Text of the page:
Date of Award
Doctor of Philosophy (PhD)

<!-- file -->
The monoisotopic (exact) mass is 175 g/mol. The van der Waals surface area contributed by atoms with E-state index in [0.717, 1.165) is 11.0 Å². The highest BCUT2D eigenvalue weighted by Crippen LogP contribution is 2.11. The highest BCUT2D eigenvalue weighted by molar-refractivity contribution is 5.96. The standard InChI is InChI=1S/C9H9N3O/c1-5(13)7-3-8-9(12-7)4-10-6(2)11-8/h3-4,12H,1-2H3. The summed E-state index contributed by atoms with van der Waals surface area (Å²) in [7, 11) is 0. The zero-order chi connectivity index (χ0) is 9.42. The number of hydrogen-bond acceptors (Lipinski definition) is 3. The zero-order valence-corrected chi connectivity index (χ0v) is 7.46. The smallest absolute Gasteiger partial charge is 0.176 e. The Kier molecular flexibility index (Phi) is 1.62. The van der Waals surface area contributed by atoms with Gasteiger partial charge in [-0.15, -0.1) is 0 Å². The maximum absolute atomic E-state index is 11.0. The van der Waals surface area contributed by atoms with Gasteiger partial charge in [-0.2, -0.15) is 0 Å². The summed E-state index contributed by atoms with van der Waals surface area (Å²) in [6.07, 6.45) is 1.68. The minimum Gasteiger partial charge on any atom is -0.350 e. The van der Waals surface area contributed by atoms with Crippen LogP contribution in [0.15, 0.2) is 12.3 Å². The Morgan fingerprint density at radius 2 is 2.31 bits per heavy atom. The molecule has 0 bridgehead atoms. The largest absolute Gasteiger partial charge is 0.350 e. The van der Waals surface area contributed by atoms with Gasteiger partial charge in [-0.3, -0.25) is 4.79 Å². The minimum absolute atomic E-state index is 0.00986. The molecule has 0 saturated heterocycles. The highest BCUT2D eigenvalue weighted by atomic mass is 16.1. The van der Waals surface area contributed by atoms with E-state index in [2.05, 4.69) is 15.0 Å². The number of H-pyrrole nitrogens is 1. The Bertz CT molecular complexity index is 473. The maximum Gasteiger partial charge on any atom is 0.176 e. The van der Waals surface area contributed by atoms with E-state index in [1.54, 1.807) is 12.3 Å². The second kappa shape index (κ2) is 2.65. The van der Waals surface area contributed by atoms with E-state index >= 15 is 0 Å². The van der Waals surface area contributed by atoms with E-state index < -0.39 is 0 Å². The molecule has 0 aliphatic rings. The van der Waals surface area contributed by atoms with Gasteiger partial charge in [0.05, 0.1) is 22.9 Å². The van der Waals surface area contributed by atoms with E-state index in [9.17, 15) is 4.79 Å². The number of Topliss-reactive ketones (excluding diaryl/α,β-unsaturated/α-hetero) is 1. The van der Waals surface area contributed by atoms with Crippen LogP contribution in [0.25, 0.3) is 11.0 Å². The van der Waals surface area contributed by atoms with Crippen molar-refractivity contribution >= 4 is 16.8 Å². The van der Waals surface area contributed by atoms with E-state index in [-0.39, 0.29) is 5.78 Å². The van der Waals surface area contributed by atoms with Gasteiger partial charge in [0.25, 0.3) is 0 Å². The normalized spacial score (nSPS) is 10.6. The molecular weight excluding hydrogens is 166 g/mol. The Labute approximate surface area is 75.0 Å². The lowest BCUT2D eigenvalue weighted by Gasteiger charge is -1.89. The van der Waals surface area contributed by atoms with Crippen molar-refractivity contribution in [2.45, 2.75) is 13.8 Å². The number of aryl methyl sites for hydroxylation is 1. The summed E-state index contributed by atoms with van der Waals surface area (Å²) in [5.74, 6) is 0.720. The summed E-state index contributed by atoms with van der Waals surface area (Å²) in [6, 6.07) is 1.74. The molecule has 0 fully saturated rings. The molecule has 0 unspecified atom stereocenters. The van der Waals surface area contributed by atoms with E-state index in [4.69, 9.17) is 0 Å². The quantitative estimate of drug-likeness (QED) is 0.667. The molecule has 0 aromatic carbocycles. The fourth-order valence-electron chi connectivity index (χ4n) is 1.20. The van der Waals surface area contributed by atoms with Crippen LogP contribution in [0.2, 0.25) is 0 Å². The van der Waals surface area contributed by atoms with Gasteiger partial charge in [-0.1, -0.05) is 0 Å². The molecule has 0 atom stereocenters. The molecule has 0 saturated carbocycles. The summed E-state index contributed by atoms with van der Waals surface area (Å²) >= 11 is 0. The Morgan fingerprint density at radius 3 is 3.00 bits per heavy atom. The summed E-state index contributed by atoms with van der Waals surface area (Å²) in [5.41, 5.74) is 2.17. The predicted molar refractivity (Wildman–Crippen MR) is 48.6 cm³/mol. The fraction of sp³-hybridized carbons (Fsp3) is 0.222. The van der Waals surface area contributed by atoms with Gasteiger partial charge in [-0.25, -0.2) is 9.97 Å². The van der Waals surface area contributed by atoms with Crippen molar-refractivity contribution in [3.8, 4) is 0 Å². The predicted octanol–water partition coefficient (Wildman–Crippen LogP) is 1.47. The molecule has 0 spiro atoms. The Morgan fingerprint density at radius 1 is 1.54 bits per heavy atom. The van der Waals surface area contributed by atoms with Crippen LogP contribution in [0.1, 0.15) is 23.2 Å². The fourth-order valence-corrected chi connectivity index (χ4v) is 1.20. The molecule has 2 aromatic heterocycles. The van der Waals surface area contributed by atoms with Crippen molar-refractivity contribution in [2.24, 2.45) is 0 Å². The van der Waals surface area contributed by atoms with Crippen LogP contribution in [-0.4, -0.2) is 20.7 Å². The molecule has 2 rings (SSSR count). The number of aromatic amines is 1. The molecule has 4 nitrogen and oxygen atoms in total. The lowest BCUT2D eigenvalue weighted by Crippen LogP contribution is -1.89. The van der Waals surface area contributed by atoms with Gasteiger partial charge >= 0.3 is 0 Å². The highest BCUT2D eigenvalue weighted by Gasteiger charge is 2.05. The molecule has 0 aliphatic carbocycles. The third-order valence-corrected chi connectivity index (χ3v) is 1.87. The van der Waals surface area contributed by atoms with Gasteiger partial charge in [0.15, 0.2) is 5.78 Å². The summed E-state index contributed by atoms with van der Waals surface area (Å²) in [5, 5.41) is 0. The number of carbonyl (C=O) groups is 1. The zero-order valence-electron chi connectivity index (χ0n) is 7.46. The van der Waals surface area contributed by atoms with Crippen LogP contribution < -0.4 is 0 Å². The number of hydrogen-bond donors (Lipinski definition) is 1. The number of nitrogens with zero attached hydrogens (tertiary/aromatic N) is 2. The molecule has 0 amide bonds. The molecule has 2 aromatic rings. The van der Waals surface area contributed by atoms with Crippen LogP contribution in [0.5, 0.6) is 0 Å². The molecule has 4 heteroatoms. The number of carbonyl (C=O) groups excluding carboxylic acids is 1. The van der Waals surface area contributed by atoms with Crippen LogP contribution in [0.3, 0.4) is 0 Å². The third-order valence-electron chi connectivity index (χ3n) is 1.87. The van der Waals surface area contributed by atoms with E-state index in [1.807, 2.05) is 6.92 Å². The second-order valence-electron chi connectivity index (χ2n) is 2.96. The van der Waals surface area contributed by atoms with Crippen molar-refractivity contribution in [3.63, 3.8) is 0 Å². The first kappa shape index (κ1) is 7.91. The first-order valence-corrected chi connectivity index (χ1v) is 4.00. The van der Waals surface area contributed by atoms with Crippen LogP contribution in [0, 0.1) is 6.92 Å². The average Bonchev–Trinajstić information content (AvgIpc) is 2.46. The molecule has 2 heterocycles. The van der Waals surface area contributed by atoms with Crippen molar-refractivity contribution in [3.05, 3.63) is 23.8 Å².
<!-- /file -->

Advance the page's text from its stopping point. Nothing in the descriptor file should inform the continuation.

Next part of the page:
Cilia and flagella are similar organelles found in eukaryotic cells. A microtubule-based axonemal cytoskeleton supports these organelles that project into the extracellular environment to detect various stimuli and propel fluid. These functions enable cells to sense and respond to the changing environment. Because of their importance, the fundamental mechanisms have been conserved throughout evolution. However, it remains largely unknown how axonemes are assembled and how the motility is regulated. This thesis investigated two molecules, RSP2 and RSP23, positioned in the axonemes within a T-shaped complex, the Radial Spoke (RS). Among several axonemal complexes, flagella lacking the evolutionarily conserved RS are paralyzed suggesting that this complex is crucial for motility. It was proposed that the RS transduces mechanical and chemical signals to regulate flagellar beating. These two molecules, RSP2 and RSP23, in Chlamydomonas bind the prototype calcium sensor, calmodulin. They also share a highly conserved DPY-30 domain that resembles the RIIa domain known for dimerization and targeting of cAMP-dependent protein kinase A to specific intracellular locations. Moreover, RSP2 links the head and stalk modules in the RS while RSP23 contains a Nucleoside Diphosphate Kinase (NDK) domain presumably for maintaining the equilibrium of nucleotide species. To reveal the mechanisms mediated by these molecules, mutants defective in these domains were generated. The calmodulin-binding region in RSP2, that is absent in mammalian homologs, is not required for the assembly of RS or the oscillatory beating. However, the motile mutants cannot maintain the typical helical trajectory when cells are exposed to bright light and glass barrier simultaneously. In contrast, mutants lacking the DPY-30 domain in RSP2 are paralyzed, despite the presence of all RSPs. Mutants expressing a fraction of RSP23 with inactive NDK activity generate shorter flagella with reduced amounts of RS. Together these results suggest that DPY-30 domains targets to key locations conserved molecular modules critical for flagellar elongation and motility and the diverged calmodulin-binding regions for steering the biflagellate. Models are proposed to illustrate the various roles of these molecular domains. These discoveries provide new insight on the extraordinary mechanisms in cilia and flagella.